1887
Volume 2012, Issue 1
  • ISSN: 2223-859X
  • E-ISSN:

Abstract

Abstract

The Rt Hon The Lord Phillips of Worth Matravers KG PC, President of the Supreme Court of the United Kingdom of Great Britain and Northern Ireland

Ambition and excellence. Those two words epitomize Qatar. Under the leadership of his Highness the Emir, this small State has set out to make an impact on the world that belies its size. Ambitious was the plan to have an international broadcasting station. Ambitious was the plan to build from scratch a Museum of Islamic Art. Ambitious was the bid – the successful bid to host the World Cup in 2022. Ambitious is the bid to stage the Olympic Games in 2020. Qatar not merely has ambitions, it realizes its ambitions. And when it does so it is not enough to say that the result is ‘world class’, for Qatar sets out to be a world leader in whatever it puts its hand to. Excellence is the norm. Al Jazeera has established itself as the broadcasting station of choice for many throughout the world. The Doha Museum of Islamic Art is recognized as being second to none. In addition, the scale and standard of development in Doha itself is setting new standards of excellence in the fields of architecture and civil engineering.

Thus when Qatar focuses its energies on education and the law, high achievements are expected. I shall have the honour of helping to achieve those expectations when I succeed Lord Woolf as President of Qatar’s new and impressive Civil and Commercial Court. The College of Law at Qatar University is already achieving excellence in the field of legal education. So, naturally, all expect great things of this new International Review of Law and I am delighted to have been invited to welcome it by this foreword.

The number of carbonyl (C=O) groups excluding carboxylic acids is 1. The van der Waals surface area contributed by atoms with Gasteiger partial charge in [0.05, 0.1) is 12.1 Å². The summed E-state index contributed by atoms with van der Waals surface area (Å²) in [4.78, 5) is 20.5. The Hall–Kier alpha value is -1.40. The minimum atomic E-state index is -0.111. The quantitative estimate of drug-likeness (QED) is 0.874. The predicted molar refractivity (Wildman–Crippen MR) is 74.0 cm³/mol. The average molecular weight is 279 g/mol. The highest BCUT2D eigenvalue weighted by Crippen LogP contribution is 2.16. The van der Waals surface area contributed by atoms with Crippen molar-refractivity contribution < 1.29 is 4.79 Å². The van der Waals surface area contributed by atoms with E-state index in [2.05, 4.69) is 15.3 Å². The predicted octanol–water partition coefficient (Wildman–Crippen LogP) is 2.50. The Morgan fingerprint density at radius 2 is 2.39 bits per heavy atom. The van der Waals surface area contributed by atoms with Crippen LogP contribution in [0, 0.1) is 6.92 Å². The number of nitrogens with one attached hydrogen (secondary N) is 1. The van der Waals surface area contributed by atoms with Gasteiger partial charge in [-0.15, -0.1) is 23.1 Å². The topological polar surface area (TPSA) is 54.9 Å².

The range of the first edition is both international and topical. Those countries that have experienced the turbulence of the Arab Spring are settling new constitutions, and other countries are bent on constitutional reform designed to avoid such turbulence. So an erudite article on constitution-making could not come at a better time. For a country about to embark on a $200 billion construction program, an article on identifying and managing risk in international construction projects is tailor made. Cross-border sales and the corporate opportunity doctrine are two further topics that will be of interest to a wide range of commercial lawyers. All these are weighty articles of obvious contemporary relevance. For those who seek a little light relief, Carol Tan’s article on Colonial Cleansing is a delightful and fascinating historical excursion into the efforts of British colonial rule to clean up a holiday resort in the leased territory of Weihaiwei in China.

The College of Law’s new project is ambitious and this is a splendid start to the excellence that must be its aim.

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2012-04-30
2019-08-17
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